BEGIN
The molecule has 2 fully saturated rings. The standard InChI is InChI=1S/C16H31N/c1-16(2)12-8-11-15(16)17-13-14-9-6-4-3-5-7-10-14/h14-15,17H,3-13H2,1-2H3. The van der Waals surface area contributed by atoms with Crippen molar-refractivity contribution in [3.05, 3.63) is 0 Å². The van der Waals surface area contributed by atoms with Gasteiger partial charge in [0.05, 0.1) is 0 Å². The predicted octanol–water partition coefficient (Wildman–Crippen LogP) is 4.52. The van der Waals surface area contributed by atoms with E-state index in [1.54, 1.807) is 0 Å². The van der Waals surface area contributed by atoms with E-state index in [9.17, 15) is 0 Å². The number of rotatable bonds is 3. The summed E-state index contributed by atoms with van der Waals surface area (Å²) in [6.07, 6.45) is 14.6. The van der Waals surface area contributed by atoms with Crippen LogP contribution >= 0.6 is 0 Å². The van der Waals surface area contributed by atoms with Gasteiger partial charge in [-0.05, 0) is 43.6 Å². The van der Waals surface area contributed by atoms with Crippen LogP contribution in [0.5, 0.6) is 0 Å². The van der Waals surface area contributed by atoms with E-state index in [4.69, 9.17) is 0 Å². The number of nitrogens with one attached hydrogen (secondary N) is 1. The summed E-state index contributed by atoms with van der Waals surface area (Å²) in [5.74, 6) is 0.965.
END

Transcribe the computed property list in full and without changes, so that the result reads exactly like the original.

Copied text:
The molecule has 2 fully saturated rings. The standard InChI is InChI=1S/C16H31N/c1-16(2)12-8-11-15(16)17-13-14-9-6-4-3-5-7-10-14/h14-15,17H,3-13H2,1-2H3. The van der Waals surface area contributed by atoms with Crippen molar-refractivity contribution in [3.05, 3.63) is 0 Å². The van der Waals surface area contributed by atoms with Gasteiger partial charge in [0.05, 0.1) is 0 Å². The predicted octanol–water partition coefficient (Wildman–Crippen LogP) is 4.52. The van der Waals surface area contributed by atoms with E-state index in [1.54, 1.807) is 0 Å². The van der Waals surface area contributed by atoms with E-state index in [9.17, 15) is 0 Å². The number of rotatable bonds is 3. The summed E-state index contributed by atoms with van der Waals surface area (Å²) in [6.07, 6.45) is 14.6. The van der Waals surface area contributed by atoms with Crippen LogP contribution >= 0.6 is 0 Å². The van der Waals surface area contributed by atoms with Gasteiger partial charge in [-0.05, 0) is 43.6 Å². The van der Waals surface area contributed by atoms with Crippen LogP contribution in [0.5, 0.6) is 0 Å². The van der Waals surface area contributed by atoms with E-state index in [4.69, 9.17) is 0 Å². The number of nitrogens with one attached hydrogen (secondary N) is 1. The summed E-state index contributed by atoms with van der Waals surface area (Å²) in [5.74, 6) is 0.965.